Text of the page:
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Put in more money to tackle tuberculosis: Dr Mario Raviglione, the director of World Health Organization's Global Tuberculosis Programme

Monday, 18 November 2013 - 7:55am IST | Agency: DNA
Interview with Dr Mario Raviglione, Director, World Health Organization's Global Tuberculosis Programme since 2003. Dr Raviglione has worked on TB control issues for two decades. In conversation with Maitri Porecha at the 44th Union World Conference of Lung Health in Paris, France, Dr Raviglione talks about challenges India faces in tackling the dreaded Tuberculosis scourge.

1.)  India has recorded the highest number of tuberculosis cases including Multi-drug-resistant (MDR-TB) cases in the world, in spite of being less populous than China. Why is the disease burden in India highest in the world?
It is estimated in the WHO global TB report in 2013 that India has 22 lakh tuberculosis cases, of which up to 3% are estimated to be multi-drug resistant. India has notified only 16,000 MDR-TB cases till date. The number of “missed” TB cases in India is about one million. We believe large parts are probably “hidden” in the private sector that does not report cases to the Indian government. In spite of being less populous than China, India has more than double TB cases than China.  In China, despite of the largest population in the world, the incidence of TB is lesser than India. This is because China is a richer economy and it started a good TB control programme with the help of a loan from the World Bank, way back in the early 1990s. India only started an effective TB control programme years later, in the late nineties and therefore it has not yet quite recovered the way China has from the TB scourge.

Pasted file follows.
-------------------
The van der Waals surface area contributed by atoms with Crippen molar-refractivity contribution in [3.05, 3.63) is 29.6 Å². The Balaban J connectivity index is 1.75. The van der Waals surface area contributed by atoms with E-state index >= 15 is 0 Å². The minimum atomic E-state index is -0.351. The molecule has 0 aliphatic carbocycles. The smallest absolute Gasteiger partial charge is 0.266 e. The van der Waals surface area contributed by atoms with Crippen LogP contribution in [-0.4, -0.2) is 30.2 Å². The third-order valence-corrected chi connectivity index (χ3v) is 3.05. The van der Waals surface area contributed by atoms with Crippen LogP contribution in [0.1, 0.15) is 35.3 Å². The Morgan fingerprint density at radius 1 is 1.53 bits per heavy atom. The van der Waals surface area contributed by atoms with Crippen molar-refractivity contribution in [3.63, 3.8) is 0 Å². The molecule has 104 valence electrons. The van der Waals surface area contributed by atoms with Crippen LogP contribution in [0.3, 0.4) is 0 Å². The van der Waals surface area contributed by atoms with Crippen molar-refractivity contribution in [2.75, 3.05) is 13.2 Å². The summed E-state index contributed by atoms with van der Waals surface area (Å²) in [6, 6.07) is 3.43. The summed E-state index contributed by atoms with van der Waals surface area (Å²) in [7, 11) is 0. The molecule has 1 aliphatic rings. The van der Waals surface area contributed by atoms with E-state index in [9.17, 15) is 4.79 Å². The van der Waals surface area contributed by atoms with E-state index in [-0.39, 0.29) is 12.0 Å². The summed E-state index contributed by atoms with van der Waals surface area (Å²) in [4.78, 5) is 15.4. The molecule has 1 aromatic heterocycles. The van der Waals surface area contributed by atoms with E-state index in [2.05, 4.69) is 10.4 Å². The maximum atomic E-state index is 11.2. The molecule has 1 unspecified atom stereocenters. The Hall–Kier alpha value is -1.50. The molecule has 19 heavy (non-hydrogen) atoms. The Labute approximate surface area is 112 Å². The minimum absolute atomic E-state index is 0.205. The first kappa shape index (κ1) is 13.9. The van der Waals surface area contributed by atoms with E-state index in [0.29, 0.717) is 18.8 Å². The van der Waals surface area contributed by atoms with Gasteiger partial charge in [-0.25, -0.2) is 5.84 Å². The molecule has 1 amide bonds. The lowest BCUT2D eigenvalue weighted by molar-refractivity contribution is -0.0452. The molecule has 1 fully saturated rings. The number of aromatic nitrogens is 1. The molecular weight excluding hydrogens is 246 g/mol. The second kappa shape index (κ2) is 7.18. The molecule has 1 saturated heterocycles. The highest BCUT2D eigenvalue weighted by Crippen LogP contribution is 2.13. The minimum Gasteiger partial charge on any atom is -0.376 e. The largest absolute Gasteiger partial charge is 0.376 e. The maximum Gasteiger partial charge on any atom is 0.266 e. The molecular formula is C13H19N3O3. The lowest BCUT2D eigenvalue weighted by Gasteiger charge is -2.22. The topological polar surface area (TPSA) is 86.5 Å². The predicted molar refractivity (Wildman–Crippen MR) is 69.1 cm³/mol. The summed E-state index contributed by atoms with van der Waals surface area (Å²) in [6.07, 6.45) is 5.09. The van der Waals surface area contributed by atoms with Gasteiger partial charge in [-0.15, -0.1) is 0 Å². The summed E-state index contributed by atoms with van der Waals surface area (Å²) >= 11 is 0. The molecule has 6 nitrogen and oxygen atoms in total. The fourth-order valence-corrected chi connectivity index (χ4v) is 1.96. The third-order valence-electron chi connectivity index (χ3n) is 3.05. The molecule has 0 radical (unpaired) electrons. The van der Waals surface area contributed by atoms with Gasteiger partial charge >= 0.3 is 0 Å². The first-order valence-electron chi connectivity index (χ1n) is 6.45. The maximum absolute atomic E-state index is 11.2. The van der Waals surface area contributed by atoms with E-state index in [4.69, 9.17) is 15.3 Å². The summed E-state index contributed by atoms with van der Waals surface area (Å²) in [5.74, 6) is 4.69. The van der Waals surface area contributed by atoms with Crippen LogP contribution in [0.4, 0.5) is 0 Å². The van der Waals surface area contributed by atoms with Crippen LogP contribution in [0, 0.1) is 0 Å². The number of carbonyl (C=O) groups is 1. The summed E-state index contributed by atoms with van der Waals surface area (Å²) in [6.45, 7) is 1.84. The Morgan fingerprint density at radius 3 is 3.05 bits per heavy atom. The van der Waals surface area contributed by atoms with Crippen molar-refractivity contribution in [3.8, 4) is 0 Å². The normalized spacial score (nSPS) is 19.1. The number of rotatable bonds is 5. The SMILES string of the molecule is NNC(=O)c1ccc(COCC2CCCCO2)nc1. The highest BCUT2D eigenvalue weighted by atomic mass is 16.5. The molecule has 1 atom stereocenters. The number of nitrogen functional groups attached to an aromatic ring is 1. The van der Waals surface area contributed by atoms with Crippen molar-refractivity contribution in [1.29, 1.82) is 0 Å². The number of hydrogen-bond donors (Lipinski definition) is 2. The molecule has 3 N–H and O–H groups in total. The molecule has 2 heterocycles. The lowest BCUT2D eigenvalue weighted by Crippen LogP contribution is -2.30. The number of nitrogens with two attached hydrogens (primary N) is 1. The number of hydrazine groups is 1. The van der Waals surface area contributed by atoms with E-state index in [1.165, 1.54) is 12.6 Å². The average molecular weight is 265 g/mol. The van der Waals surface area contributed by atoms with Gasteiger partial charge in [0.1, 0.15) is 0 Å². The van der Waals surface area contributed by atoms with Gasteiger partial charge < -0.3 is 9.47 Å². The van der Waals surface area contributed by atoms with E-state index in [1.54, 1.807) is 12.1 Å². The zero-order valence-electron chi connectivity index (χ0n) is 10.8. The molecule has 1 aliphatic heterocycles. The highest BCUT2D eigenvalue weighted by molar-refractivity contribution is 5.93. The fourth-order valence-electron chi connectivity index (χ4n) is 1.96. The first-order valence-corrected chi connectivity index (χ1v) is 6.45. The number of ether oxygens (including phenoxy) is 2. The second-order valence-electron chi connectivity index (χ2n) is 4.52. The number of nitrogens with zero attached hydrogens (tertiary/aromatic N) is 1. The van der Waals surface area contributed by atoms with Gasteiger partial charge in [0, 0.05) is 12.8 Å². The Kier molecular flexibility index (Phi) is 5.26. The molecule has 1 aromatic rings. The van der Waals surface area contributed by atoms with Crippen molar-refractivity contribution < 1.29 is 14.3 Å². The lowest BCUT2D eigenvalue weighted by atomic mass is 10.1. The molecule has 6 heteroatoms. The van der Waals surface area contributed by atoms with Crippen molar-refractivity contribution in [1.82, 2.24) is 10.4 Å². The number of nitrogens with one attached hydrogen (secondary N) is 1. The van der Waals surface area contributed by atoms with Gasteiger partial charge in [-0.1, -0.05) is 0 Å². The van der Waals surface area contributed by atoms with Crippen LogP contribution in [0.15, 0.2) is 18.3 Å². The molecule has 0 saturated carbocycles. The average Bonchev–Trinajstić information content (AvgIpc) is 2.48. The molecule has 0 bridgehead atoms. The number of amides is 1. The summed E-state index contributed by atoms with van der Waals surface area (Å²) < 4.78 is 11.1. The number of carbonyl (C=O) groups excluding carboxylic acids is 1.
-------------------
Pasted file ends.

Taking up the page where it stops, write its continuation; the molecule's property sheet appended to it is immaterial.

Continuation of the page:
2.)  Even after two decades of starting the TB control programme, what is the reason behind India not sharing results of a National tuberculosis survey documenting the MDR-TB burden and the prevalence of the disease with WHO?
India has yet to initiate survey at the national level to document drug resistance and TB disease prevalence. A drug resistant TB survey is about to start in early 2014. India has conducted surveys in some states but not on a national base. It is good to have state or city wise surveys for precise calculations but a national survey provides a comprehensive picture of the TB situation, may it be on drug resistance or general prevalence of the disease. However, the cost of a national survey in India with 22 lakh estimated cases of TB to track, is immense.

China has half of the number of TB cases as compared to India and is richer. Thus, it has pulled off national surveys in both drug resistant TB trends and general prevalence. For example, China has met all three of the 2015 millennium development goal targets for reductions in TB disease burden, with reductions in prevalence and mortality after documenting nationwide TB prevalence surveys in 1990, 2000 and 2010. However, India is yet planning nationwide surveys, results of which will be published eventually after the survey is complete.

3.) What changes in the systems need to be brought about in India so that TB can be controlled effectively?